Wednesday, May 17, 2006

US Rogaine National Championship

This weekend just for fun Krissy Moehl and I decided to race in our first ever Rogaine – and no it’s not about the hair (or lack of).

What is a rogaine? Rogaining is the sport of long distance cross-country navigation in which teams of two to five members visit as many checkpoints as possible in a set time limit. Teams travel entirely on foot, navigating by map and compass.”

So we headed down to Antelope, OR for the US Rogaining Championship. There were two major categories, an 8 hour event and a 24 hour event. Even though both of us wanted to compete in the 24 hour event we chose the 8 hour event for two reasons: I have a big race at the end of this month; Less than a week before Krissy raced in the Miwok 100k. So an 8 hour event sounded perfect. We raced as team Montrail Melee.

Krissy had never really navigated before, so we attempted to make the beginners class held the night before the event. We caught the last hour of it and it was enough for her to get the basics and she picked it up extremely quickly.

Race day we received the maps two hours before the race started and began to plan our route. I have to thank my teammate Glenn Rogers for helping plan and mark up my map - it really helped when I was dehydrated and couldn't see straight! Glenn along with another DART-nuun teammate Aaron Rinn won the 24-hour event... this after having just competed in the Might Mo Expedition Adventure Race in Missouri - tough guys.

We decided on the East side of the two maps to focus on and planned our route through the terrain. Next thing we knew we were running up hill for our first CP (checkpoint). It was close and within 4 minutes we had our first CP! Since you can visit the CP’s in any order people started running in every direction and after the first few CP’s we were racing pretty much alone, running into a team here and there. We hit the first few CP’s with little issue and were moving pretty fast, running everything possible and fast hiking the steep climbs. There was a main road that ran between the two maps we could run when it made sense. The travel was mostly cross country on off camber slopes with loose rocks. Running this type of terrain is very hard on the feet but we left with just a few blisters and sore feet.

I had no idea if Krissy was really interested in navigating or would just be along for the ride, either would have been fine with me. From start to finish she was analyzing the map and the terrain, making suggestions, offering opinions and pointing out features. It was so great. Often I’d have my head in the map and she’d be able to point something out that I hadn’t noticed. The entire race we deciphered the map together, this was a true team effort.

Everything was going well until CP 42 (I might have nightmares about this CP). We hiked up an old creek bed and the draw to the saddle where the CP should have been. I knew we were in the correct location and every feature around added up, but there is no CP punch. Later I heard another navigator say he walked up to the saddle, looked around and left right away knowing that he was in the right spot and the CP punch was not. I simple do not yet have that kind of confidence in my navigation. I could not fathom that there would be a missing CP at the US Rogaining Championship so I figured I must have made the mistake. We spent another hour traveling up and down the ridge looking for it while I swore a lot. After reassessing the area from a high point we ended up back at the same saddle, certain that it was the right place. We had to cut our losses and moved on. We found out after the race the CP was some 400 yards away in the wrong place.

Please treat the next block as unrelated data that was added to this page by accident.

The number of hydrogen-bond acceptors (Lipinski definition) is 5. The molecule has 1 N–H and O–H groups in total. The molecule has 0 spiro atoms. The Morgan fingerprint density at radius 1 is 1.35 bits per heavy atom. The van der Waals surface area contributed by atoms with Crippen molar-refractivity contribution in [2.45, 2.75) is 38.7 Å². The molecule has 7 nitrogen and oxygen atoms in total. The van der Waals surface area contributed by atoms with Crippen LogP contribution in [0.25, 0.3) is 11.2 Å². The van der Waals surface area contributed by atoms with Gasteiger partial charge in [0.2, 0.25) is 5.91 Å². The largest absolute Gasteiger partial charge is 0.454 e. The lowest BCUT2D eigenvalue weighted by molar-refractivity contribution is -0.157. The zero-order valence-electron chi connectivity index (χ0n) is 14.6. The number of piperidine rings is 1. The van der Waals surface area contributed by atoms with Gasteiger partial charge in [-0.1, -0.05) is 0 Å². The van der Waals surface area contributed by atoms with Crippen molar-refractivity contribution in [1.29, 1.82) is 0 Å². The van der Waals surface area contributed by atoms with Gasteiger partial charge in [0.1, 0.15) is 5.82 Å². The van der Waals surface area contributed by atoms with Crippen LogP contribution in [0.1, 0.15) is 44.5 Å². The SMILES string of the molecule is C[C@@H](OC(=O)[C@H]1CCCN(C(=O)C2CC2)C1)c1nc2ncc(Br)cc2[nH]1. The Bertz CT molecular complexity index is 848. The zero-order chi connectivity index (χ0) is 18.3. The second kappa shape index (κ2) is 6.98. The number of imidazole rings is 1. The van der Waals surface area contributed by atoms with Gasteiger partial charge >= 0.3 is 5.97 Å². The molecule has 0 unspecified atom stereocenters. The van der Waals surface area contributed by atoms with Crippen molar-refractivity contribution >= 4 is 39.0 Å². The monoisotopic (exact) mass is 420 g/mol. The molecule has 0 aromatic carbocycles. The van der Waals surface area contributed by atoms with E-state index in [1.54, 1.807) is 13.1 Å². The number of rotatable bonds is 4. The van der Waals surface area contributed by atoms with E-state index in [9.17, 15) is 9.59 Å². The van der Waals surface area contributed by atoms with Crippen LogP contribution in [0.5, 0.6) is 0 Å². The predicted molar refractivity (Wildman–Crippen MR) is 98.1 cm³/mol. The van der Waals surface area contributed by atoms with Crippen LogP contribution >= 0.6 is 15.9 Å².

At certain CPs on course with a big “W” next to them on the map there is water to refill with. After a few hours and almost out of water we arrived at the Northern most CP. There was supposed to be water there, but there was nothing. Later we found out that we arrived earlier than they had anticipated and they simply hadn’t gotten water up there yet. We had at least another 8+ miles of cross country terrain (read: no trails) to cover and 3 CPs before we would see another CP with water. Two hours later we were both out of water and feeling really light headed and dehydrated when we ran into the CP with water. H2O never tasted so good!

With our bellies full and our batteries recharged from the nuun we shared we reassessed our route. If you finish past the 8 hour time limit you are docked 100 points for every minute over the 8 hours you go. We shortened our route and planned to hit the CP on the back side of a cool jagged rock peak. After climbing to this CP faster than we thought we would we were able to hit another one on the lake close to the HH (Hash House/Finish). From there Krissy noticed there was a low point value CP just a short distance up a creak from the road on the West map I had not even looked at. We put a "burn on" as I like to say and started running hard. We arrived at the CP so fast we almost had time for one more further out the road, but we would have had to have been perfect and super fast to get it. We decided it wasn't worth the risk and we ran into the finish with a time of 7:35 and 960 points.

…and we won - we were 1st overall, even beating the all male teams! (didn't hurt that I had one of the fastest female ultra runners on my team) so.. we’re the US 8-Hour Rogaine Champions! Pretty sweet!

My Gear:
Shoes - Montrail Highlines
Electrolyte replacement - nuun

Backpack - Gregory Stimulus
Fuel – Hammer Gel, Perpetuem, Endurolytes
Post Race – Recover-Ease, Recoverite

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